Fact Check: Did Pete Buttigieg Call For Jefferson to be Wiped From U.S. History?
A series of frantic tweets over the weekend might have led many to believe that Pete Buttigieg had declared his desire to wipe any trace of Thomas Jefferson off the face of the earth.
The tweets, which included missives from New York Times columnist Bret Stephens and Fox News host Laura Ingraham, were based off a wildly inaccurate New York Post story on Buttigieg’s comments from a radio show.
“Democratic presidential candidate Pete Buttigieg called for everything honoring Thomas Jefferson to be renamed,” the Post reported on Saturday.
The prompted a furious tweet from Stephens, who fretted: “While we’re at it, Mayor Pete, let’s knock down the FDR Memorial (didn’t do enough to stop the Holocaust) and the Washington monument (slaveholder). Also the South Bend mayor should apologize for accepting a scholarship named after (racist) Cecil Rhodes.”
“Every 2020 Dem shd be pressed on whether they agree with @PeteButtigieg on removing Thomas Jefferson’s name from streets, schools, etc,” Ingraham wrote on Twitter. “#antihistoryparty”
Despite the inaccurate Post story, however, Buttigieg never called for everything honoring Jefferson to be renamed, and explicitly stated he didn’t intend on “blotting him out of the history books.” His actual comments, made on Hugh Hewitt’s radio show, were nuanced. Here they are in full:
Hewitt: Let’s go to policy now. A very blunt question, because you talk about going to every Jefferson-Jackson dinner in Indiana when you were running statewide. Should Jefferson-Jackson dinners be renamed everywhere because both were holders of slaves?
Buttigieg: Yeah, we’re doing that in Indiana. I think it’s the right thing to do. You know, over time, you develop and evolve on the things you choose to honor. And I think we know enough, especially Jackson, you know, you just look at what basically amounts to genocide that happened here. Jefferson’s more problematic. You know, there’s a lot to, of course, admire in his thinking and his philosophy. Then again, as you plunge into his writings, especially the notes on the state of Virginia, you know that he knew that slavery was wrong.
Buttigieg: And yet, he did it. Now we’re all morally conflicted human beings. And it’s not like we’re blotting him out of the history books, or deleting him from being the founder fathers. But you know, naming something after somebody confers a certain amount of honor. And at a time, I mean, the real reason I think there’s a lot of pressure on this is the relationship between the past and the present, that we’re finding in a million different ways that racism isn’t some curiosity out of the past that we’re embarrassed about but moved on from. It’s alive, it’s well, it’s hurting people. And it’s one of the main reasons to be in politics today is to try to change or reverse the harms that went along with that. Then, we’d better look for ways to live out and honor that principle, even in a symbolic thing.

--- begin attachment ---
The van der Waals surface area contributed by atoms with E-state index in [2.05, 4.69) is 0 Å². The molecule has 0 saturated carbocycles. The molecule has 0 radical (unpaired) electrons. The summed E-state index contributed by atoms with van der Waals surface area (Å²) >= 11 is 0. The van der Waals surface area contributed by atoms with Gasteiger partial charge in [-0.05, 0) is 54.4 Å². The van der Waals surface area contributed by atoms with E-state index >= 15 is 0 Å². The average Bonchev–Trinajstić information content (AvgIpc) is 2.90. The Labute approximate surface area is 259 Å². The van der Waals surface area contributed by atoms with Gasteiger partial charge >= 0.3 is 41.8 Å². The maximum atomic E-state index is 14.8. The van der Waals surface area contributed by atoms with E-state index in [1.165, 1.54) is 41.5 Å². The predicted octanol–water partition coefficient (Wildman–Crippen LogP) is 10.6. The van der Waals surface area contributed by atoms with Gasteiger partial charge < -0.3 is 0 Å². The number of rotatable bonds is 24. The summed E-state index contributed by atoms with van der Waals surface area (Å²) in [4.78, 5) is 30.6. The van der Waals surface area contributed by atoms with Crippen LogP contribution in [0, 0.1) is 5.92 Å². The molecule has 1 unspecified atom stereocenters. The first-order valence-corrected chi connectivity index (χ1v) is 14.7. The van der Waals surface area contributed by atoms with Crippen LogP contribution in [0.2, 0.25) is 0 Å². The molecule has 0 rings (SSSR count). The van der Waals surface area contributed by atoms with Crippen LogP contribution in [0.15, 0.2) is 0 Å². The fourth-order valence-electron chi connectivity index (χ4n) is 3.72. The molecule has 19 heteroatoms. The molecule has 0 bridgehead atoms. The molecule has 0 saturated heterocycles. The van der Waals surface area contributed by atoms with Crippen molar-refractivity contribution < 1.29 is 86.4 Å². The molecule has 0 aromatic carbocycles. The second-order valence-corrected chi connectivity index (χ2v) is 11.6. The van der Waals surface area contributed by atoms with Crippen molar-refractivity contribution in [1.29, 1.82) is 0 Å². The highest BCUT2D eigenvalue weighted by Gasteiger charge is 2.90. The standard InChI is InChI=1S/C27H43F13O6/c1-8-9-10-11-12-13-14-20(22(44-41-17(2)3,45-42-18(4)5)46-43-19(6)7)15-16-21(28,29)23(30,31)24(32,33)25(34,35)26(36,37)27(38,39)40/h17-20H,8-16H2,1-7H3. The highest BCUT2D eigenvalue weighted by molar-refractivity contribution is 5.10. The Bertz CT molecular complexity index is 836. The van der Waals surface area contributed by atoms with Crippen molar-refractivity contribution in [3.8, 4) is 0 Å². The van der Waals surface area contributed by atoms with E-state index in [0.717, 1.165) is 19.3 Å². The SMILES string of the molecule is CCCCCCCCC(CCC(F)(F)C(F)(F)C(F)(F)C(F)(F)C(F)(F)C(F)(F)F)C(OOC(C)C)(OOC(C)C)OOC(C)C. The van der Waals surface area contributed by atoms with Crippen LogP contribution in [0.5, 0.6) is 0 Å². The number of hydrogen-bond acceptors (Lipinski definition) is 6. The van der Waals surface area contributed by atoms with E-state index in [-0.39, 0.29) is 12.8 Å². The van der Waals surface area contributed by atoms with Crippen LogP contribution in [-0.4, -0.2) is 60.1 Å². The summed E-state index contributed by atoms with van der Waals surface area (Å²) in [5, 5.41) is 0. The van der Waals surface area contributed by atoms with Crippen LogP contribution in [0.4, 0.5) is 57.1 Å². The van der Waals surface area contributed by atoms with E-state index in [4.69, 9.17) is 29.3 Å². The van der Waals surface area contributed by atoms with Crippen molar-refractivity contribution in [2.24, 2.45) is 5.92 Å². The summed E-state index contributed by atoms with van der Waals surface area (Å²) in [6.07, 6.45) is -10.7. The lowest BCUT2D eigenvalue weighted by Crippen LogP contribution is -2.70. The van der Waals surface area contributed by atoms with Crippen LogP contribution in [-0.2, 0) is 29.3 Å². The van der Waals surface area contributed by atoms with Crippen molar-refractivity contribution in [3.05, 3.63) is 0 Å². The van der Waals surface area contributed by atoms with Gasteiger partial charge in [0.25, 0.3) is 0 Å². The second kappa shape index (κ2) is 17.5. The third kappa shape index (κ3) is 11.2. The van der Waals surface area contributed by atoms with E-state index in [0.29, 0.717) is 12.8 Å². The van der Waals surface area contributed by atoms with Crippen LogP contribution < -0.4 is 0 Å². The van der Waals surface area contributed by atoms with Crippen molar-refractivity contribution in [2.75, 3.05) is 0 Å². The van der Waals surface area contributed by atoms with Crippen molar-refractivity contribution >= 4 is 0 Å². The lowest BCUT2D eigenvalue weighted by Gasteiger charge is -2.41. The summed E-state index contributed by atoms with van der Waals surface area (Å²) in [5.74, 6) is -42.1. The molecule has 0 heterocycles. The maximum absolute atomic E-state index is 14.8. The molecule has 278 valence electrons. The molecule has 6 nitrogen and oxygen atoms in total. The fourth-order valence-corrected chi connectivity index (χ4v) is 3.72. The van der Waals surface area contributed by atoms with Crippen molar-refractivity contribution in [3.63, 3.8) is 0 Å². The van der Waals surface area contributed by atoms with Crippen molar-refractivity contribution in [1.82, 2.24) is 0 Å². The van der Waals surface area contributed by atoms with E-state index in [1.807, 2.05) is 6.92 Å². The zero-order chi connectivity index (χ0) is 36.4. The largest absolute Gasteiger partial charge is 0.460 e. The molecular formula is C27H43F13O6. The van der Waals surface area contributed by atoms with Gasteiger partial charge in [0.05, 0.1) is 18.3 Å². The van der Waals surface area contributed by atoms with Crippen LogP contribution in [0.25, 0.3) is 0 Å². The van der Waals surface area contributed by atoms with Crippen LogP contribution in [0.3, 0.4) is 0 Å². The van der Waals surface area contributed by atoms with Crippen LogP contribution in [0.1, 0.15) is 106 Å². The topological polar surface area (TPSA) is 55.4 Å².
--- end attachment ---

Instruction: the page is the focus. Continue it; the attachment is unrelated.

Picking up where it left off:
Hewitt noted on Twitter that Buttigieg’s comments were being misconstrued. Stephens, to his credit, deleted his tweet and added an admission of his inaccuracy. Ingraham doubled down on the falsehood, for some reason, and the New York Post story remains online, uncorrected.
Fox News anchor Chris Wallace asked Buttigieg about his comments at their town hall Sunday night, and the mayor said he was speaking strictly about renaming Democratic party functions like the Jefferson-Jackson Dinner, and had no intention of renaming streets, for example.
“This is a great example, actually, of how the media noise machine on the right wing takes things out of control,” Buttigieg told Wallace.
That appeal for nuanced analysis didn’t stop Fox & Friends, which covered Buttigieg’s comments on Monday morning with the chyron: “ERASING HISTORY?”
“What a clown,” host Brian Kilmeade said of Buttigieg.
Watch above, via Fox News.
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